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    Finished machining some test bells. The smaller bell just clunks. I experimented with wall thickness from 0.125" to about 0.090" and no difference noticed.

    I then made a larger bell that was close to the cast iron bell I have on my clock now and it worked better but still not a true bell sound. It actually rang but still not as crisp as it should be. My wife heard me testing it and said she liked it better since the clock bell in my clock are a little piercing and ring for a long time. I had to laugh.

    I will experiment with the larger bell by reducing the wall thickness to see if that improves the sound.

    I may experiment with some other metals such as stainless and bronze but will do it on a smaller scale as these larger bells would be costly in these metals until I determine if it's even possible.

    Best Regards.

    Carl
     

    Attached Files:

  9. cmnewcomer

    cmnewcomer Registered User

    Mar 24, 2009
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    I setup the clock today in the case and have included a few pictures (the one on the left was made by my Grandfather). The case was made by Jim Small of Shippensburg, PA. The dial and moon wheel were painted by my daughter.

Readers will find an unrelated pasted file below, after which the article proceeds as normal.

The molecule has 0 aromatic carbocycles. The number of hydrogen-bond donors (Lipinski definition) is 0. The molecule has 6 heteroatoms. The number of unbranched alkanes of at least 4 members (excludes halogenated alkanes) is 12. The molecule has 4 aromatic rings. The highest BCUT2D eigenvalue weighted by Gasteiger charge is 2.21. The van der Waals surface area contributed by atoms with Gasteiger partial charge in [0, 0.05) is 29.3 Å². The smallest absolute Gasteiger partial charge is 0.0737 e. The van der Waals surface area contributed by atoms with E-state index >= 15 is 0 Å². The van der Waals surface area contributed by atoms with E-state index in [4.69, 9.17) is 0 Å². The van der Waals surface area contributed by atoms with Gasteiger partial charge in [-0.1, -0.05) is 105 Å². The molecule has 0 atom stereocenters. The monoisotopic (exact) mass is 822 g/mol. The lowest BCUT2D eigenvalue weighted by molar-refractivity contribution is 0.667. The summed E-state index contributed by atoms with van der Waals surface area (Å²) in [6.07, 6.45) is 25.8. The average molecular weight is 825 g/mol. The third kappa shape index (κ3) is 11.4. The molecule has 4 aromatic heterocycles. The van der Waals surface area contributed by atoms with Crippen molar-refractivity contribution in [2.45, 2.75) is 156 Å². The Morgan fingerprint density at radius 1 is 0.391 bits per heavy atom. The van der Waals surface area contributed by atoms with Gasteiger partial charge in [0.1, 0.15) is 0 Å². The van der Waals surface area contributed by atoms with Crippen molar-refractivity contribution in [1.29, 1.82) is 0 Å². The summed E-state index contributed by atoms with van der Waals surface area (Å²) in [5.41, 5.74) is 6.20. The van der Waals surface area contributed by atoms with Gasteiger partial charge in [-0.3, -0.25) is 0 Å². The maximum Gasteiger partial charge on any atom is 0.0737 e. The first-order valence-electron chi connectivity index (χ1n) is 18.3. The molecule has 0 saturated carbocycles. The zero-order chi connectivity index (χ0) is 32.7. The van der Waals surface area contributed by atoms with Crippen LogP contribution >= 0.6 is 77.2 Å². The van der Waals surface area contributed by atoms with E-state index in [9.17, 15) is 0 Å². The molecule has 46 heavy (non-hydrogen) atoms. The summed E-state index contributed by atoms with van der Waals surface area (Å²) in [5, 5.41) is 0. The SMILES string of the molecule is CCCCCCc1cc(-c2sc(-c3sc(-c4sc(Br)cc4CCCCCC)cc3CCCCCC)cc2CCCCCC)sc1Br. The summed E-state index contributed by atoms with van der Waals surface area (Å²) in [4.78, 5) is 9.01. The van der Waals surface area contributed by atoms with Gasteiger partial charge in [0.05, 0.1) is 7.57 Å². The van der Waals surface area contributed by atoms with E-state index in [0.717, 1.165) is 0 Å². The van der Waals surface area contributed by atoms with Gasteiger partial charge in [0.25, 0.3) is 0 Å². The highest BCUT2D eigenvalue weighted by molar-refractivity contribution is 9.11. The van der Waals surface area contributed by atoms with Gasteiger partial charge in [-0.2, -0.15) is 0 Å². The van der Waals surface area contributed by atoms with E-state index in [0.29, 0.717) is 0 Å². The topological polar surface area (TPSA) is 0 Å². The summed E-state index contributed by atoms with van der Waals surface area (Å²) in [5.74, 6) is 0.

Best Regards.

    Carl
     

    Attached Files:

  10. Max Phillips

    Max Phillips Registered User

    Sep 12, 2011
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    Beautiful looking movement, very nice!!

    Regarding the bells, cast iron might not be the best choice. One of the things that makes iron so desirable for use in constructing machine tools is its dampening properties. I think that's the opposite of what you'd want in a nice sounding bell. The bronze alloy known as "bell metal", I think is what's traditionally used for really superb sounding bells.

    If you really want to use cast iron, and don't mind experimenting, you may find that hardening it improves the sound noticeably (I know that, for the carbon steel gongs used in repeating watches, this is certainly the case). Hardening would be done by heating to cherry red and then quenching... but keep in mind there's a very real chance that iron this thin will break with a sudden quench. You could start by quenching in very light oil that has been pre-warmed, that may help prevent breaking. After hardening, the bell would be quite brittle so there's also the chance your striking mechanism could break it, and you'd need to be very careful doing any finishing work on it afterward.
     
  11. cmnewcomer

    cmnewcomer Registered User

    Mar 24, 2009
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    Thanks for the feedback and encouragement Max.

    I have been considering the hardening test but wasn't sure if was practical. I was aware though, that it may crack during the quench. I was unable to find a bell metal alloy so thought I would try regular cast. For me, it's more the opportunity to learn about machining, setup, jigs, and fixtures as opposed to the end product. In this case, it would have just been the icing on the cake had it worked. Casting is clearly the way to go if you are lucky enough to be near a working foundry.

    Best Regards.

    Carl
     
  12. cmnewcomer

    cmnewcomer Registered User

    Mar 24, 2009